Posted by: theoriginalmiss | April 15, 2013

Endangered and Threatened Species

I thought I’d share these: the moment seems opportune as I am currently discussing a similar project with a couple of organisations in Australia. These are photos of tiny wood engravings that I did back in my art school days, in 1997, just before I finished and they feature some endangered and threatened species. For those of you who are unaware of wood engraving, it involves making minute engravings and scratchings into extremely hardwood, such as apple I was told back then, more recently I have been told to keep my camelia loppings! The wood is highly polished so that it can be printed up clearly; usually the artist stains the wood before engraving so that you can see your markmaking as you go. I found it an extremely satisfying form of printmaking but not longer do it due to being unable to find the wood. I tried polishing some hard wood I found recently but the results were, frankly, pathetic – it really needs to be done by a professional with the right equipment.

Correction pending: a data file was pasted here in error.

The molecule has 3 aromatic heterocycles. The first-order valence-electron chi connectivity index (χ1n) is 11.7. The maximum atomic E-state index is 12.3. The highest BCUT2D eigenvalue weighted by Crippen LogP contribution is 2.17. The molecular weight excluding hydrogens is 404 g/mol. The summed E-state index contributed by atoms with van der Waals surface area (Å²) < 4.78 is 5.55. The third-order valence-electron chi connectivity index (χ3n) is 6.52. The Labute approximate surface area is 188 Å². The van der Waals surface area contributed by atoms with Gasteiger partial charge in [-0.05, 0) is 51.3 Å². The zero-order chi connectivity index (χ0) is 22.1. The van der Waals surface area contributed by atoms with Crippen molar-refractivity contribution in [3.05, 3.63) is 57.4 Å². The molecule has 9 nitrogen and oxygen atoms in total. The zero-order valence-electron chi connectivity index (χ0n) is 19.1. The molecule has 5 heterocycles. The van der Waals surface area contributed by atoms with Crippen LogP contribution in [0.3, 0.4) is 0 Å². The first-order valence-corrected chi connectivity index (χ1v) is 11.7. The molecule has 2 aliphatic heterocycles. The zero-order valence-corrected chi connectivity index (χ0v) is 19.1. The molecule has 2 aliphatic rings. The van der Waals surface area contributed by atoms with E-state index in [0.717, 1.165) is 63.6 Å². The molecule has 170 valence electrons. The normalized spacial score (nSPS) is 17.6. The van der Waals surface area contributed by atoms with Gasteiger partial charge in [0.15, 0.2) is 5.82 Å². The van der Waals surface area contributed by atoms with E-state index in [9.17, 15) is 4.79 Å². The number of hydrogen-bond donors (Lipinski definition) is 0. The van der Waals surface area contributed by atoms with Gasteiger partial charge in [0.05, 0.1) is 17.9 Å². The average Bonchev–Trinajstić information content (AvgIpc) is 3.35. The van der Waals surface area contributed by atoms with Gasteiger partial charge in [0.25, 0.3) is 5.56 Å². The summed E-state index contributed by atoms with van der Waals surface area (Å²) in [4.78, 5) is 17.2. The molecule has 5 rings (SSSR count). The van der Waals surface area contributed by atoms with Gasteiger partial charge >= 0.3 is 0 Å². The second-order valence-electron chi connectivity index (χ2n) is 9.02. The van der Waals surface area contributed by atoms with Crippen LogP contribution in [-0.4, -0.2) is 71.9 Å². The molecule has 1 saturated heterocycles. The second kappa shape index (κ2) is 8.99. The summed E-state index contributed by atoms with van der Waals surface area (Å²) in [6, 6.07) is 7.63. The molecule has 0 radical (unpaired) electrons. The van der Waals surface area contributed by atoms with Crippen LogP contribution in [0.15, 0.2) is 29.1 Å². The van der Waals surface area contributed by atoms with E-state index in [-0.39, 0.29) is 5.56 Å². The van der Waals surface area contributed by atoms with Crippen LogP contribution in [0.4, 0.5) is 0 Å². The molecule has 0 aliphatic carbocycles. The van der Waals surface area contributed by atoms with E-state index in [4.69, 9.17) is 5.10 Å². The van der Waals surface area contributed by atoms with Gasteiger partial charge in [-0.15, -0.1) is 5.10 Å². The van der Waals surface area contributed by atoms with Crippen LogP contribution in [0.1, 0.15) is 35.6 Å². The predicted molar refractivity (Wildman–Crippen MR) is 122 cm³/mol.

Anyway, this series of images was prompted, after a visit to the magnificent London Zoo, by the alarm I felt about the rising number of endangered and threatened species. My intention was to approach the Zoo about using them in some sort of fundraising capacity; sadly that never happened. Of course, today the situation is even more grave, with scientists claiming that we are currently in the sixth wave of mass extinctions, with species pushed to their ecological limits by anthropogenic drivers such as landclearing, deforestation, development and pollution. Human-induced climate change is reeking havoc on our most vulnerable species as witnessed by recent rare bird deaths across the UK (Philby C, “Rare birds killed off after migration north sees them face freezing temperatures back in UK” in The Independent, 10 Aril 2013).

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Responses

  1. These are delightful, Paula. The Oryx is my favourite. Woodcut prints have always appealed to me. Here’s hoping some suitable wood will materialise for you.

    • Thank you Bridget. Actually I have a fairly large branch of Camelia from a recent pruning lying in my garden – must remember not to throw it out. It’s the sanding and polishing that’s the hard bit! The project I’m planning to do revolves around mobile photography though, not printmaking – I really hope it comes to something – watch this space, as they say.


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